It's only 22 more days until the Sherlock Holmes movie, but I've decided not to find out what the screenwriter has chosen as the main plot. It could be any one of the many, many tales that Doyle wrote about his cunning detective, so here are the reviews for eight more short stories—any one of these could be in the film!
From The Return of Sherlock Holmes by Sir Arthur Conan Doyle
"The Adventure of the Norwood Builder"
Synopsis—A young man is accused of murdering an old builder after the builder, a complete stranger, makes the young man the benefactor of his will. Can Sherlock Holmes find the real murderer before the young man is executed?
Comments—This one starts off very well because for once Watson is smart enough to pick up on some clues on his own. When the young man first enters Holmes and Watson's residence on Baker Street, Holmes declares that the man is "a bachelor, a solicitor, a Freemason, and an asthmatic." Usually these kinds of deductions confound Watson, but not this time. It's also a curious case in that Holmes comes his closest so far to failing completely.
"The Adventure of the Dancing Men"
Synopsis—Holmes and Watson are approached by a man in a happy marriage whose wife has been acting strangely. The only clue he has as to why her attitude has changed is a slip of paper covered in a series of stick figure drawings.
Comments—Eh, alright. I like when there are diagrams and pictures and things like that to break up the monotony of a block of text, but how many stories can Doyle come up with that turn out to involve old lovers? Not his best work.
"The Adventure of the Solitary Cyclist"
Synopsis—A beautiful young music teacher begins to fear for her life when a strange man begins following her on her weekly bicycle route. Sherlock Holmes is brought in to discover who the man is and what he wants.
Comments—This one is pretty clunky. There are all kinds of clues strewn throughout, but without any real twists or turns at all. The explanation at the end almost isn't even worth it. I must say that it does include some of Doyle's better descriptions of setting, but honestly, who care?
"The Adventure of the Priory School"
Synopsis—Holmes and Watson are hired by the head of a priory school to find the missing son of one of England's most decorated subjects. One of the school's teachers is missing as well, could the two have gone off together?
Comments—Following two lackluster stories, "The Adventure of the Priory School" comes out of nowhere as a fantastic piece of writing. Doyle plants so many false leads and twists the results around so well that I couldn't help but be pleased with the final result. Not only that, but this one also includes a cute little map. Maps are fun.
"The Adventure of Black Peter"
Synopsis—A constable named Stanley Hopkins, a young protégé of Holmes', tries to solve the murder of Black Peter Carey on his own, but ends up coming to Baker Street for some help. Not many people liked Black Peter, but someone hated him enough to nail him to a wall with a harpoon!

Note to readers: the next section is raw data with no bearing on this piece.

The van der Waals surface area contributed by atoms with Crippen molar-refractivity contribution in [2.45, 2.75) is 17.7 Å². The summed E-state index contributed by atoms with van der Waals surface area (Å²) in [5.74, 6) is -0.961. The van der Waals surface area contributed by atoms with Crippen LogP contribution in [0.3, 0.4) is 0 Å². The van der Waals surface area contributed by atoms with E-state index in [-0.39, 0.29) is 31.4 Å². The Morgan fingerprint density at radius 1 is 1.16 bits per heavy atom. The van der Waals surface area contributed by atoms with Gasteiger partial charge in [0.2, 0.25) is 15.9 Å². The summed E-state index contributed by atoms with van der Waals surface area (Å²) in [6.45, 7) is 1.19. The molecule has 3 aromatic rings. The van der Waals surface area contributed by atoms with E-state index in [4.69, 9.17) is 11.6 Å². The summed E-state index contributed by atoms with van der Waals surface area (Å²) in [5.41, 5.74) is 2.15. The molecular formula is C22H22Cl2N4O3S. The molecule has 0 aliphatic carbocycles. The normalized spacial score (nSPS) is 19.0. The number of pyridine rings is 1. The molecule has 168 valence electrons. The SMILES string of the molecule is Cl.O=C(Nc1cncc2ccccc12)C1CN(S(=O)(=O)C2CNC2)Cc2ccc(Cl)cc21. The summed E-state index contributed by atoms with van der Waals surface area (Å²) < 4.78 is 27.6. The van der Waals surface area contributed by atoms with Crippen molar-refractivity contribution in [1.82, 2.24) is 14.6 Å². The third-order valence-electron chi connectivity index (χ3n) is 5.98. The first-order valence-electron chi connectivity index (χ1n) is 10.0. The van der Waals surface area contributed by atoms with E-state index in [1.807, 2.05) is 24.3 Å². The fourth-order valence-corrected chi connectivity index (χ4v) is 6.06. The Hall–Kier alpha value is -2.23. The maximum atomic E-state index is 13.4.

Comments—Similar to the "The Adventure of the Norwood Builder," a man who had visited the victim shortly before the murder is suspected of the crime, and it's up to Holmes to clear the man before he reaches the gallows. I wasn't very impressed by any of the particulars of this case, although it was nice to see a new character introduced.
"The Adventure of Charles Augustus Milverton"
Synopsis—Holmes is asked to pay off Charles A. Milverton, a terrible man who makes his living by paying for incriminating letters and then blackmailing people. What will Holmes do, though, if Milverton's price is too steep?
Comments—I liked this one a lot. It wasn't a mystery, so it was nice to break out of the usual formula, and it involves Holmes making some questionable decisions, which adds a depth of character. Nicely done.
"The Adventure of the Six Napoleons"
Synopsis—There's a madman in London breaking in to houses and destroying busts of Napoleon. Scotland Yard enlists the aid of Sherlock Holmes in order to put the man away in a mental institution, but is something more sinister afoot?
Comments—I don't like when the stories are obvious right from the beginning, and this one had all the subtlety of an Indian elephant. Wait, what? The man is looking for something inside the busts?!?! Noooooo, you don't say?
"The Adventure of the Three Students"
Synopsis—Holmes and Watson visit a small university town and stumble upon a small university mystery! Can Holmes discover who stole the answers to the Fortescue Scholarship application exam before the cheater sits down to take the test?
Comments—It's refreshing whenever Holmes and Watson are looking into a mystery that isn't life or death. It makes the story more fun in general. There were a lot of different things going on in this one that made it difficult to clearly predict the ending, but more importantly I enjoyed reading it.
Make sure you tune in tomorrow for the Daily Genoshan's next Sherlock Holmes novel review, The Sign of Four!
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